Subscribe to my updates via email by entering your email address below:



Sponsors


more hey lady!


currently reading

  • Succubus Blues (Georgina Kincaid, Book 1)

  • Birds of Paradise: A Novel


We will always miss you:


Love this shirt:


Website development by:

Temptation Designs

Meta



search

recent posts

did you say that outloud?

cringe worthy

categories

Discussing books and writing reviews.

Sometimes, oftentimes, I’m not as articulate as I wish I could be when I discuss books.

There are things that I understand on a subconscious level that won’t bubble up to the surface no matter how much I try.

I’ve found over the years that I tend to work things out verbally, which is why I did so well in English class. The group discussions would help solidify thoughts in my head. Many times I would raise my hand and only have a vague idea of what I wanted to say. It wasn’t uncommon for me to have aha moments once I started talking.

I think this is why it’s so important for me to discuss what I read on this blog and on other people’s blogs and in my book clubs and with co-workers and friends. Those discussions help solidify thoughts and feelings that are otherwise nebulous and bokehish. Discussions also help spark thoughts that are new to me, or thoughts that were there the whole time but didn’t have the words to make them alive.

Why is it important for you to discuss books? Or do you even need to discuss books?

17 comments »

17 Responses to “Discussing books and writing reviews.”

  1. Veens

    Well talking about books and hearing others thoughts brings about a perspective that I might have not thought about.
    **Those discussions help solidify thoughts and feelings that are otherwise nebulous and bokehish – so true!

    [Reply]

  2. Sandy

    I was just having this conversation with a friend of mine. Often, I don’t know exactly how I feel about a book until I start writing. Like it is locked up somewhere and only comes out when I hit the keyboard (often times talking doesn’t even unlock it). Very strange. I don’t understand it, but nice to know I am not the only one!

    [Reply]

  3. zibilee ()

    I am a lot like you, and sometimes unsure of just what kinds of things to say when reviewing books. I have an easier time when I am around people that have read some of the same books and that can discuss ideas intelligently and with passion. Most of the time I don’t go deep enough by myself, and the questions I ask myself about what I am reading are really not fully formed. When I get in front of other readers and we start gabbing about books, ideas come out, and different ways of looking at a book and the way it made me feel are more easily expressed. I love talking books, but rarely get to do it in real life. This is a great question, by the way!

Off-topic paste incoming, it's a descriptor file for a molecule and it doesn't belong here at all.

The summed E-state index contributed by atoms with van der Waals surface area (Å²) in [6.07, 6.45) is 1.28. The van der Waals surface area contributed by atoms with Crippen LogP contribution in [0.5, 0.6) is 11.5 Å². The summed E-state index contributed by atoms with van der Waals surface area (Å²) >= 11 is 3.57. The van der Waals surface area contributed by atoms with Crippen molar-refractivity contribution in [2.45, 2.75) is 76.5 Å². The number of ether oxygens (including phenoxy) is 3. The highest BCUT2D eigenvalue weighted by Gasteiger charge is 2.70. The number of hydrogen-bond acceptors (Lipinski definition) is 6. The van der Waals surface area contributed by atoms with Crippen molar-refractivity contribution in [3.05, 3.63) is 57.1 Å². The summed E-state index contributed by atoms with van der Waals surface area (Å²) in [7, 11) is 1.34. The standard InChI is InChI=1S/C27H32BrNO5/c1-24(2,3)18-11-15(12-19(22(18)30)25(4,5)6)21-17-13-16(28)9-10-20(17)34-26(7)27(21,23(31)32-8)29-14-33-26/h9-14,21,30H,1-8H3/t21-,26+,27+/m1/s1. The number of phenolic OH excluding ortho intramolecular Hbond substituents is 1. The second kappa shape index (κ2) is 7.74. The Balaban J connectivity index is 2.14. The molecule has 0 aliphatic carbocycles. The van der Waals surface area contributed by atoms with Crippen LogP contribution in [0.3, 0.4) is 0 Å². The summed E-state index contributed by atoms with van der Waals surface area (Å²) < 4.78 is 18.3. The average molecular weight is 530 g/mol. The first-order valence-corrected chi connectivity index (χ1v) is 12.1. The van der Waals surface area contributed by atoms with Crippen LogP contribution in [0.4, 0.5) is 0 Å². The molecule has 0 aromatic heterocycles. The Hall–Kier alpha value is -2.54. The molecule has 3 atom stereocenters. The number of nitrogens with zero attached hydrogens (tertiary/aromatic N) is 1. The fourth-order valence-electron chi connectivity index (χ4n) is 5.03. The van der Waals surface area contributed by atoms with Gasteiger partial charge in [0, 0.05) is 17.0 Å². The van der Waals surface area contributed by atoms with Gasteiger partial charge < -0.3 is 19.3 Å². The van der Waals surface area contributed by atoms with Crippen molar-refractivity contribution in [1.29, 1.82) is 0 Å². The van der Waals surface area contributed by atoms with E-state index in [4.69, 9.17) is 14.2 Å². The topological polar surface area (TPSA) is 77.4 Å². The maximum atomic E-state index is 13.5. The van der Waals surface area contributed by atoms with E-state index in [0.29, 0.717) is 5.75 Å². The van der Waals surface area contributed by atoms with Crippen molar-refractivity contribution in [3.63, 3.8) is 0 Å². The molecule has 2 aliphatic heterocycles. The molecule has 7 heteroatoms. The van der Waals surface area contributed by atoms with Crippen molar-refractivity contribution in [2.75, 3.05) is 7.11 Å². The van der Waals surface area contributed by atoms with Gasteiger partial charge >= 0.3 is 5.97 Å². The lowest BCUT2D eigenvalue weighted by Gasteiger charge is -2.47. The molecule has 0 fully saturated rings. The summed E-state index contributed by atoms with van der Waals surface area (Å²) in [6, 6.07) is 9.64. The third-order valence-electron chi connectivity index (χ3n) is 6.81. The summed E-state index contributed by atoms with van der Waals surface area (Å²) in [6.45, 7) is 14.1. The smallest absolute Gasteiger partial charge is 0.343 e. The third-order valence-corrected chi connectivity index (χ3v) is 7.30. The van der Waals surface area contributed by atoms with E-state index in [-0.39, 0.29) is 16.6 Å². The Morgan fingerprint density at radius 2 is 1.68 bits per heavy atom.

[Reply]

  4. Jo-Jo

    Man I live for discussing books! I find myself striking up conversations in bookstores if someone is looking at a book that I might have read, because most likely we would have another book in common that we both have read. Sometimes I form thoughts and attitudes towards books after reading them, but always like to talk to other people that read the book to see if I might have missed something.

    This is the main reason I started my blog! I belong to a book club but every once and a while we read a book that challenges many of our members, so they don’t finish it because they didn’t like it. Once incident was the Curious Incident of the Dog in the Night-time. I thought this was an amazing book with so much to offer and would be a wonderful discussion, but only a couple of gals read it and most of them disliked it. I think they just really needed to open their minds to the possibilities that this book had to offer.

    [Reply]

    Patty Reply:

    I am always amazed when someone doesn’t finish a book. Even the ones I don’t like get read. I feel like I owe the author that much.I’ve never hated a book, but sometimes I am disappointed by the author.

    [Reply]

  5. Virginia Bonnett

    I have to talk about it to solidify it too. I’m a thinker-out-louder. I also need to talk about it to share. Especially if it’s a book I’ve fallen in love with; it’d be like having a boyfriend who is charming and handsome and debonair and then hiding him on a shelf and not allowing your friends to stare at him in lust and jealousy. Who does that benefit? It must be shared!

    [Reply]

  6. Elizabeth Kerri Mahon ()

    I’m a voracious reader and have been since I was first able to hold a book and understand what the words on the page meant. As I’ve gotten older and especially since I started blogging, I’ve been dying to share the stories that make me sit up and take notice. It’s also helped me understand why I like the books that I do, and what exactly was it about a book that made me either dislike or not able to enter fully into the experience the way the writer would have liked.